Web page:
84.8 percent of iPhone owners use the device to browse the web, according to a new study by M:Metrics. That’s a staggering number when you compare it to the rest of the market: Only 13.1 percent of people who own other types of cellphones are using their phones for the same purpose. Even on other smartphones, only 58.2 percent use their phones to browse the web.
These numbers suggest that Apple chief executive Steve Jobs was right when he said the iPhone would change the way people use mobile devices to browse the Internet. At the All Things D conference in May of last year (just prior to the iPhone launch) Jobs said, “You’ve used the internet on your phone, it’s terrible! You get the baby Internet, or the mobile Internet — people want the real Internet on their phone. We are going to deliver that.”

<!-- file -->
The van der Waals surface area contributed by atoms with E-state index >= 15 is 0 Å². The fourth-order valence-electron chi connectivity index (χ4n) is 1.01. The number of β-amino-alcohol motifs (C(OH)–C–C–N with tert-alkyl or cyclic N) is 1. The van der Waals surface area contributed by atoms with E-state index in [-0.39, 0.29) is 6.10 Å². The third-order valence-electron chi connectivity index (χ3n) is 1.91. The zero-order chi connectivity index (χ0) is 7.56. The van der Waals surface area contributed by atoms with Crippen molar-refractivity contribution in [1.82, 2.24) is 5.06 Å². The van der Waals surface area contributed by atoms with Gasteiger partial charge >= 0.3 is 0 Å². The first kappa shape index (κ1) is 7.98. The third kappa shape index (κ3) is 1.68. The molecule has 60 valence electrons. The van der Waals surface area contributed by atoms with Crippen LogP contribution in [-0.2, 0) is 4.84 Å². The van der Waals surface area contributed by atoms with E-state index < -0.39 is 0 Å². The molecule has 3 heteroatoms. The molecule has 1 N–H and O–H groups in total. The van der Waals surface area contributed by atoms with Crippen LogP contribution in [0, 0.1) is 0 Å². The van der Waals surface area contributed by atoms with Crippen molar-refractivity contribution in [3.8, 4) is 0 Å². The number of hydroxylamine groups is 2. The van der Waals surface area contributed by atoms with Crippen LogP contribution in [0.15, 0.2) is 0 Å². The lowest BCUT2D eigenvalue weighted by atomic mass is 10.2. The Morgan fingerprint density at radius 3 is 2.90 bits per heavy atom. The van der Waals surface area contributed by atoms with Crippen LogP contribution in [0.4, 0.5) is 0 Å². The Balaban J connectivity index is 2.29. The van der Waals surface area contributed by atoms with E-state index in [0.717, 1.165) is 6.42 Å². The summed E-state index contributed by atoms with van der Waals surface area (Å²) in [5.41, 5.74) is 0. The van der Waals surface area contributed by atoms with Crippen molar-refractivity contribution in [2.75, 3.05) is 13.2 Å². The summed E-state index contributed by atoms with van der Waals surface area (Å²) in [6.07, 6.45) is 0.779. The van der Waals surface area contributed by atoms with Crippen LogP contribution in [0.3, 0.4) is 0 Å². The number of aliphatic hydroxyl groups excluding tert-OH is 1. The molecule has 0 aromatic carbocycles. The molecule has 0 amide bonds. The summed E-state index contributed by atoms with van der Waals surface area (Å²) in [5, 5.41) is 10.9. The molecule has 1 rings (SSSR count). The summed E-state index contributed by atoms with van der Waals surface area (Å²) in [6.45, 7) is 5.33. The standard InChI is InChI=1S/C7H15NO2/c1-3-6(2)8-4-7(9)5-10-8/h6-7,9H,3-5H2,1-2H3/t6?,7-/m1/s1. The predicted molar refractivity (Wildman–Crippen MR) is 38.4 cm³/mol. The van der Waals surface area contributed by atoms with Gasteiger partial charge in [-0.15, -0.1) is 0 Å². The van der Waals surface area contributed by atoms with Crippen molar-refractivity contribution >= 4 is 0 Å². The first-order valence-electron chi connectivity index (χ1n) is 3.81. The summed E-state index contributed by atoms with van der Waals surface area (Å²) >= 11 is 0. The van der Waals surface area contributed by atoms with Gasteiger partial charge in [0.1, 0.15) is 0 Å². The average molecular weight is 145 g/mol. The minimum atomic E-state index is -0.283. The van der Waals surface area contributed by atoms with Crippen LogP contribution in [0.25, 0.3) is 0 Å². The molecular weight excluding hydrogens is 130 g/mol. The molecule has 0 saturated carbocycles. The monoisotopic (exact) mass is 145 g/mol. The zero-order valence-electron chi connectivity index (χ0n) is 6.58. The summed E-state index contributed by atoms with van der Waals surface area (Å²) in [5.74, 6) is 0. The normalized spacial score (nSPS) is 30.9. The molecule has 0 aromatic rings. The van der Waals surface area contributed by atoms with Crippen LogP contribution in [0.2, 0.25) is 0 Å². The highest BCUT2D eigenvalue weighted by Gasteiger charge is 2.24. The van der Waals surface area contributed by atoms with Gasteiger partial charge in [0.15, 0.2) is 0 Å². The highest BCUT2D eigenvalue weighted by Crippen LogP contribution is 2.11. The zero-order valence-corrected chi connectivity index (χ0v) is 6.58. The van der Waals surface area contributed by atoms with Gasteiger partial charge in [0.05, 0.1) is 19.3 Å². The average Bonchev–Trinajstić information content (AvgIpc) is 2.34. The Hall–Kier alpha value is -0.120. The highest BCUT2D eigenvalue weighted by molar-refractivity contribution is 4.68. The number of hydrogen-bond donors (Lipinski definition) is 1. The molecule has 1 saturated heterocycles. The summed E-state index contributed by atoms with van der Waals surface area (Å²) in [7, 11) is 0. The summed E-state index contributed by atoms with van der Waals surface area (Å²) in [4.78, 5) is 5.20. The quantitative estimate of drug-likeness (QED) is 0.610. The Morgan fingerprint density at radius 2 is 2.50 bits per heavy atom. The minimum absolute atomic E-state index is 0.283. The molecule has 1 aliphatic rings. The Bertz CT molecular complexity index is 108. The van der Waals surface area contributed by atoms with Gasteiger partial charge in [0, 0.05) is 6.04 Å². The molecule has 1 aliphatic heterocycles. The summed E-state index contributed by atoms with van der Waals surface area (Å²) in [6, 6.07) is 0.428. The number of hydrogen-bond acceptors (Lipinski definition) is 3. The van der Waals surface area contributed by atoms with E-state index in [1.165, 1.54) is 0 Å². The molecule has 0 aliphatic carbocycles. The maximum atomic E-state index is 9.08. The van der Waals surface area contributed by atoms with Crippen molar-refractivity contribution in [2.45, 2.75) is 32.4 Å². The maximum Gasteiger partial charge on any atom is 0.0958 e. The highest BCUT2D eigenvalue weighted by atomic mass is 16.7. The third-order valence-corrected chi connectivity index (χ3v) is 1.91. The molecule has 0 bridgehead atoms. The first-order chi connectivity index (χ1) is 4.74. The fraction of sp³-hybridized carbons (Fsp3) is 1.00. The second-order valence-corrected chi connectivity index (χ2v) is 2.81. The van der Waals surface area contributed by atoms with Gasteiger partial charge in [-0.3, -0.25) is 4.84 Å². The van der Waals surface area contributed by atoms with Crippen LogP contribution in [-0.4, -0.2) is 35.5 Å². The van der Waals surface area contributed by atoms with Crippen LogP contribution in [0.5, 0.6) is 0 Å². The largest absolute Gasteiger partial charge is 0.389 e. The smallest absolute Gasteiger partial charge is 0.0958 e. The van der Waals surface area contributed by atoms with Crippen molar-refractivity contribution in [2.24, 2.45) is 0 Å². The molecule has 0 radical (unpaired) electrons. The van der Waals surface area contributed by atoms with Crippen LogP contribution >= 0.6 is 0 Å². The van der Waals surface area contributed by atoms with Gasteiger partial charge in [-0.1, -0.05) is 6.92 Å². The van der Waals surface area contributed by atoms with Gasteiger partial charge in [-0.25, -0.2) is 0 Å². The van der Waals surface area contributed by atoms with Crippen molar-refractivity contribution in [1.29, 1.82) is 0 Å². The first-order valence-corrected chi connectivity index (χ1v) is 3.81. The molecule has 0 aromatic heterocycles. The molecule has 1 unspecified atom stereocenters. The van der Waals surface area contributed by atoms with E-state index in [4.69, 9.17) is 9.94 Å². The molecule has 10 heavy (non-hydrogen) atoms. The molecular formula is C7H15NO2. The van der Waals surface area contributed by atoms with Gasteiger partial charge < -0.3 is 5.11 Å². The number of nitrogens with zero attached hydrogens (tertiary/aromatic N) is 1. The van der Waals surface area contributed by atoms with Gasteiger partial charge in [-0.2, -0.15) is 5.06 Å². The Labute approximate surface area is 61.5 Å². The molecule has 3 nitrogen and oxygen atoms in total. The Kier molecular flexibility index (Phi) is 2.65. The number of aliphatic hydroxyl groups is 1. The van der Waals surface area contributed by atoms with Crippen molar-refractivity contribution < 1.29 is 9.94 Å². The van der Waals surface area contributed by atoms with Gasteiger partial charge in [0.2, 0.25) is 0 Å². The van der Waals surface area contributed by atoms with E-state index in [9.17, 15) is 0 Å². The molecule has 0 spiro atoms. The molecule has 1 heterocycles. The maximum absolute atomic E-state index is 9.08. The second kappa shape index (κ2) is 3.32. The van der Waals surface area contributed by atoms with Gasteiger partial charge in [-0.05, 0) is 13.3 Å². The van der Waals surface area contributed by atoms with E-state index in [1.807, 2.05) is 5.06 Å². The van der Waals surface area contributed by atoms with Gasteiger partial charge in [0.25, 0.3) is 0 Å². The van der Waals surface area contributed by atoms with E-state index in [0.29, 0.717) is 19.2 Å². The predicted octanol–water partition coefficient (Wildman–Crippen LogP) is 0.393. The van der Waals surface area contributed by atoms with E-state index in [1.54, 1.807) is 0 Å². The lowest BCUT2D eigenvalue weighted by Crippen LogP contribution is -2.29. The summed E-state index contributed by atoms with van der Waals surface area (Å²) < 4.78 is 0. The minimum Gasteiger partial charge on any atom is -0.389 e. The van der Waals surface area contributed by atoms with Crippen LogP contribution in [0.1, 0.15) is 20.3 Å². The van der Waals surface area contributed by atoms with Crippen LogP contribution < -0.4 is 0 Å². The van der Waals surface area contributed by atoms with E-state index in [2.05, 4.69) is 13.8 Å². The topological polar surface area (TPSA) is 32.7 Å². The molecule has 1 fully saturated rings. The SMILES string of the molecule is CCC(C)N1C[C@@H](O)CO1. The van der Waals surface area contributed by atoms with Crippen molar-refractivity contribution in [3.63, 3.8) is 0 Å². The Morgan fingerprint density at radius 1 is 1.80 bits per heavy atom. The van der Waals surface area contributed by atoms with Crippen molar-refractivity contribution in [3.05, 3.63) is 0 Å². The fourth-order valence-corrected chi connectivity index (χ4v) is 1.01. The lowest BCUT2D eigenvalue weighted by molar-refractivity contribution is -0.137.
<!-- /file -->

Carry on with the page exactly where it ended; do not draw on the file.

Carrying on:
It’s interesting to note that the “real” Internet that Jobs talked about has changed somewhat as a result of the iPhone. A number of sites, including Facebook, have made pages specifically built for the device. Things could change even more when the third-party applications developed with the iPhone’s SDK (software development kit) begin to come out in June (our coverage).
The other numbers from the study (in the table below) are just as impressive for the iPhone — especially the use of social networks on the device and naturally, the use of the device for music playback.
“Apple really made a device that is Internet-centric and really fits the kind of digital lifestyle that a lot of people who are jacked into the Internet all the time are used to,” Mark Donovan, an analyst at M:Metrics told The New York Times Bits blog.
Apple’s computer sales division saw some very encouraging numbers as well recently. A report from NPD says that in February Mac sales were up 60 percent from the year prior. This data also shows Apple’s share of the PC market growing from 9 percent a year ago to 14 percent in February 2008.
[photo: flickr/Yaniv Golan]